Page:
Nintendo Switch review


Nintendo Switch marks the debut of console-handheld hybrid

The Nintendo Switch is a console that does a lot of things at once. Like the Wii’s motion controls, or glasses-free 3D Nintendo 3ds, or the experimental second screen of Wii U, The Switch’s innovative hybrid design has helped Nintendo continue its own trail and create something different.

In the three years since its launch, the Nintendo Switch has become a true gaming hit – every holiday season it’s one of the most popular devices around, and as social distancing rules take effect during the coronavirus pandemic, It has become a firm favorite with gamers and non-gamers alike.

A big part of the Nintendo Switch’s success is its hybrid design that has allowed it to bridge the gap between a handheld console and a home console in a completely unique way.

The way the Nintendo Switch combines gaming and gaming at home, pleasing each in its own way, thanks to the team at Nintendo. With its ever-growing library of exclusive first-party games and top-tier third-party titles, the Nintendo Switch is a better proposition than ever.

Whether or not you’ve already made your purchase, you’ll have to agree that the Nintendo Switch is a great idea, something that combined makes the Wii and Wii U attractive to gamers (even if the developers have no idea how to play the game). I have a hard time figuring out how to get the most out of the latter device).

The Nintendo Switch brings with it a central idea that can benefit virtually every game, not just a select few who can use motion controls or a second screen. Who once upon a time didn’t want to pack up their console and take it with them?

Broadly speaking, the Switch does a great job on this hybrid idea. You’ll find it a solid, premium-feeling handheld, which can then flip into docked mode and work more or less as you’d expect of a home console, if and when needed.

Plus, the Nintendo Switch certainly isn’t perfect: Most of its issues are the result of it daring to try and do everything all at once, and that compromise isn’t always perfect.

Those who aren’t sold on its hybridity and just want the classic Nintendo handheld experience will be interested in a compact, lighter alternative: the Nintendo Switch Lite, which delivers the full range of handheld Switch gaming experiences.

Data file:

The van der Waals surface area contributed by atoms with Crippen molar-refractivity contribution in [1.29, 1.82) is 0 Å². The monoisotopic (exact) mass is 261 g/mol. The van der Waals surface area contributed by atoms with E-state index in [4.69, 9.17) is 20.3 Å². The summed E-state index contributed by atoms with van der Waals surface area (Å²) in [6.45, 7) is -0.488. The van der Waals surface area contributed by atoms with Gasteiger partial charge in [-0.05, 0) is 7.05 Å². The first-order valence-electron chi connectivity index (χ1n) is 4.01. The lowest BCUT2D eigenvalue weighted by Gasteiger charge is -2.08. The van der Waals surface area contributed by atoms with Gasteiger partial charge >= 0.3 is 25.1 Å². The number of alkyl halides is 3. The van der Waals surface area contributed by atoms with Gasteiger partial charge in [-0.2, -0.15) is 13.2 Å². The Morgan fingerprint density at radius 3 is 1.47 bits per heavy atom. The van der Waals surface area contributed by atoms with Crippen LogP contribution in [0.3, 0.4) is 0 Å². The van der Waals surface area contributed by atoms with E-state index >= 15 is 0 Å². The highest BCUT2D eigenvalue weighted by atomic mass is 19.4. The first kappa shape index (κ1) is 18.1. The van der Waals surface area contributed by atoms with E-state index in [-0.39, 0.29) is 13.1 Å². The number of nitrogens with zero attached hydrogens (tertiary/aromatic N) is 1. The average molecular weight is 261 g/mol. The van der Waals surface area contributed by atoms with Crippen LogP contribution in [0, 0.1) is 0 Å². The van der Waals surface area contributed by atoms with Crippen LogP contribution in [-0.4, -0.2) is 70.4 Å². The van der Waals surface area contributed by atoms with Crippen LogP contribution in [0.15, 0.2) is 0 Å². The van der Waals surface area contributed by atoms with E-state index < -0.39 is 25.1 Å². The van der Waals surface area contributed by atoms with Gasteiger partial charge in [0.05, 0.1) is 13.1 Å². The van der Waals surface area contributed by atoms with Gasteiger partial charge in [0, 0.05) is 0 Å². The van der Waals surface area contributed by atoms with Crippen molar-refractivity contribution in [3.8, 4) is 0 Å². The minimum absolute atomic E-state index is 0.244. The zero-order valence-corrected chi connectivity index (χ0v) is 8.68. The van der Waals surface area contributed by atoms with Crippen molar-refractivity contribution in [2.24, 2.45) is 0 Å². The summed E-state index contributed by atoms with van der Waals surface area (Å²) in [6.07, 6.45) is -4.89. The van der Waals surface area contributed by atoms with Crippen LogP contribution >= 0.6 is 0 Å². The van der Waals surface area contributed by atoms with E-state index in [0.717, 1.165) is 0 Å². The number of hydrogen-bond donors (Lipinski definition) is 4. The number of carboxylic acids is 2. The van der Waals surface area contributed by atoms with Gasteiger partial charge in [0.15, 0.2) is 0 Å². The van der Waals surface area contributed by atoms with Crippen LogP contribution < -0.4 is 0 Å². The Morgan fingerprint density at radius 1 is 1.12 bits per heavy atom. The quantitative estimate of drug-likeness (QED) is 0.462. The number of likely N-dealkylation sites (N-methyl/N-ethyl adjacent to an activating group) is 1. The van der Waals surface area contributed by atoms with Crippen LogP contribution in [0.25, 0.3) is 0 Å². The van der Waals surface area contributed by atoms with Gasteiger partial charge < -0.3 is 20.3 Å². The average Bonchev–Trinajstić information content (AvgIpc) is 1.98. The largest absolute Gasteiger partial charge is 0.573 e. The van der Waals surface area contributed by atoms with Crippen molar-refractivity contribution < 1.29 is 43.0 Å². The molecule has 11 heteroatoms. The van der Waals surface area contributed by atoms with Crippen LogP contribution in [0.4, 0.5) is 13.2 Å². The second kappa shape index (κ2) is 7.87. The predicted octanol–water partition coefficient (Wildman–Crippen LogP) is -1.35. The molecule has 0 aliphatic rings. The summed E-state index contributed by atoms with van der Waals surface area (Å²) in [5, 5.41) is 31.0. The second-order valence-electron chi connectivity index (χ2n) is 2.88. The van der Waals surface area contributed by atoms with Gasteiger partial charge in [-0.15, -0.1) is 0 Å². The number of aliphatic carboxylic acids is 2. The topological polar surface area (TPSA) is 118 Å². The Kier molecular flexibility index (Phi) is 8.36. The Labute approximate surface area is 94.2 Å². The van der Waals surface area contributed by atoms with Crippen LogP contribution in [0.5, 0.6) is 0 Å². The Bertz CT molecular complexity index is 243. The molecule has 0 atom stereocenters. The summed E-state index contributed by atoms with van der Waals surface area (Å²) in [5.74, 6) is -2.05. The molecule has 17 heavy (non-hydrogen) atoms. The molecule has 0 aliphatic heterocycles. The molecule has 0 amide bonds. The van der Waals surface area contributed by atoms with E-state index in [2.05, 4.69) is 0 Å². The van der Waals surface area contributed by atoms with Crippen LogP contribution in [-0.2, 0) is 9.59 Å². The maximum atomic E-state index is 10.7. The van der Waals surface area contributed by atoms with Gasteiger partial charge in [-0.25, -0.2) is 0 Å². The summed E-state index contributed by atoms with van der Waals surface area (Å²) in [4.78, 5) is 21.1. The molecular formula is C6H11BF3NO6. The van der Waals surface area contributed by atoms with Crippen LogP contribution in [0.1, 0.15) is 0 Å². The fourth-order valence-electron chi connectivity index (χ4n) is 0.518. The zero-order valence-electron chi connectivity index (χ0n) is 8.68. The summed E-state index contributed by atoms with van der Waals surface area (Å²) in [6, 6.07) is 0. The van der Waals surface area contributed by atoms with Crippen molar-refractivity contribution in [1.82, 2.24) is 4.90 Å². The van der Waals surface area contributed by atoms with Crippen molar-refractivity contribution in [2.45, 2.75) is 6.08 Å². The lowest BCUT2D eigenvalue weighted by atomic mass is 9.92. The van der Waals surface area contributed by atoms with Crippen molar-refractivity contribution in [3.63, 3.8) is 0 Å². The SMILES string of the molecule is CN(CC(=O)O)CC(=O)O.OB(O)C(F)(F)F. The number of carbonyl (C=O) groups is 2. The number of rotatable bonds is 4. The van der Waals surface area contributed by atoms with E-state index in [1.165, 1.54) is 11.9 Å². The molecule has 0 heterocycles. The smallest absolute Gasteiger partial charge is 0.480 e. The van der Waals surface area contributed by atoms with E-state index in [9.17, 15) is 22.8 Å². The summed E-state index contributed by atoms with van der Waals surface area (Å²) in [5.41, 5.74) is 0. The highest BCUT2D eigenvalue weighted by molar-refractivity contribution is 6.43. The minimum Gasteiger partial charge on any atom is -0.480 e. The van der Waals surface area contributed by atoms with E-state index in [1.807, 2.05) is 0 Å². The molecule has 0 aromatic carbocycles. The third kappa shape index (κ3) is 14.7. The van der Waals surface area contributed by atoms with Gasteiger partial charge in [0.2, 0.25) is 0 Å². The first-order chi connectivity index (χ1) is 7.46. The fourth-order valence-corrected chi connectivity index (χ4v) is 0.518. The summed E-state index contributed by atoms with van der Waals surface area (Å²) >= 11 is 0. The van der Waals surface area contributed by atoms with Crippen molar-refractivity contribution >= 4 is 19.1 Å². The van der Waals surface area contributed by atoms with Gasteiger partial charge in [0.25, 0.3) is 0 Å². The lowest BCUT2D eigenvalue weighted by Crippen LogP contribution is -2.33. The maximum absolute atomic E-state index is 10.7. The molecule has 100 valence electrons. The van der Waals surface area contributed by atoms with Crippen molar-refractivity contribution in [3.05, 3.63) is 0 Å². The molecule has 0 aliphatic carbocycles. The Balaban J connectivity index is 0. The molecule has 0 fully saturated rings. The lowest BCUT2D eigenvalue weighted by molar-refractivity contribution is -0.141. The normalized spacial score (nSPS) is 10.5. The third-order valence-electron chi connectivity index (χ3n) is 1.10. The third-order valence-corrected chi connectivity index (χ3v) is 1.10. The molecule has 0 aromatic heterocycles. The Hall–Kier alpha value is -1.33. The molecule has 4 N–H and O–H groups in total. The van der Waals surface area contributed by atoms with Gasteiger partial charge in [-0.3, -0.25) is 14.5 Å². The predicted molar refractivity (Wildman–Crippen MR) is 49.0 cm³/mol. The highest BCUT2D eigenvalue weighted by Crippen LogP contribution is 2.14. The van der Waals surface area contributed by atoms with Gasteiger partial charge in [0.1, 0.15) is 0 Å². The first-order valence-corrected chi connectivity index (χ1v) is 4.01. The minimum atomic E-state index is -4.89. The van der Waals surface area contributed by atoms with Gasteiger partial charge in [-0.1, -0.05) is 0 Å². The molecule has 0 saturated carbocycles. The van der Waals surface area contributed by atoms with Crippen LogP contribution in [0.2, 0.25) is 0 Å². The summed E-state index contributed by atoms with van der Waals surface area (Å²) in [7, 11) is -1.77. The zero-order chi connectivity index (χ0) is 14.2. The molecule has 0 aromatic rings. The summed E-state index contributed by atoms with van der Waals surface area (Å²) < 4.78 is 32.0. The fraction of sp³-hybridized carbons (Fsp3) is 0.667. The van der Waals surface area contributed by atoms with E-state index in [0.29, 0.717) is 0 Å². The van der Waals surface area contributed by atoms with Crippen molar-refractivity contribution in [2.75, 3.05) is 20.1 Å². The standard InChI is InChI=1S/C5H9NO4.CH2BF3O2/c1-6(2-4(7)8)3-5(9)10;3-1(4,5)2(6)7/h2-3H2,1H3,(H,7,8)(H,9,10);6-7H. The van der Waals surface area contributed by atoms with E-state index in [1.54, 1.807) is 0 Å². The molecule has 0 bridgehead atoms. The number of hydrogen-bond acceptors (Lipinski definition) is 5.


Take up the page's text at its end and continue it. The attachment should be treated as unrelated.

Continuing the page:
Update: we look forward to seeing something Nintendo Switch Deals during the amazon prime day 2021, because it’s often been a good time to save the popular handheld. Make sure you stay tuned to Nerdshala so you don’t miss out on any potential savings June 21-22.

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  • What are essential games? Check out our pick of the best Nintendo Switch games

Nintendo Switch: Price and Release Date

  • What is this? Nintendo’s Hybrid Console
  • When did it come out? March 3, 2017
  • What is its price? $299.99 in the US, £279.99 in the UK, $469.95 in Australia, R6,999 in South Africa

Nintendo Switch: Design

  • Three form factors: handheld, console (docked) and tabletop
  • Lots of items at risk of being lost

In the box with your shiny new Nintendo Switch you get the main console, two detachable controller sides (Joy-Cons), a grip that enables you to combine these controller parts into a more traditional gamepad, two straps that can make them in two Personal controller, and a dock for plugging the console into your television.

You also get a USB Type-C power cable (with a non-detachable power brick) and an HDMI cable to connect the device to your TV.

You’d be right if you thought this sounds like a lot of stuff: we suspect a lot of Nintendo Switch owners will have lost at least one or two of these within a few months.

We’ve taken to wrapping our Joy-Con straps around our Joy-Con grips to hold everything together, but we’d love some way of attaching them to the console so they don’t go wrong on the end.

It’s a pretty novel (not somewhat complicated) setup, so it’s worth going into each of the different ways to use the console.

Nintendo Switch review (Image credit: Nerdshala)
  • Nintendo Switch vs Nintendo Switch Lite: Which Is Really Better?

Nintendo Switch: Handheld Mode

  • bigger than traditional handheld
  • Slightly tight for right hand due to right analog stick
  • Left side split D-pad

The first of the Nintendo Switch Mode is Handheld Mode, which is the same form factor as the hardware devices that preceded the Switch.

In this configuration you attach two controller parts (Joy-Cons) to the left and right sides of the screen, then game as much as you can playstation vita.

In fact, the size and shape of the console’s analog sticks make it feel like a modern Vita, though it’s not quite as solid due to the joints between the Joy-Cons and the screen.

On the top of the Nintendo Switch is a slot for a game cartridge, a headphone jack (Bluetooth headphones/headsets are not currently supported), a volume rocker, and a power button.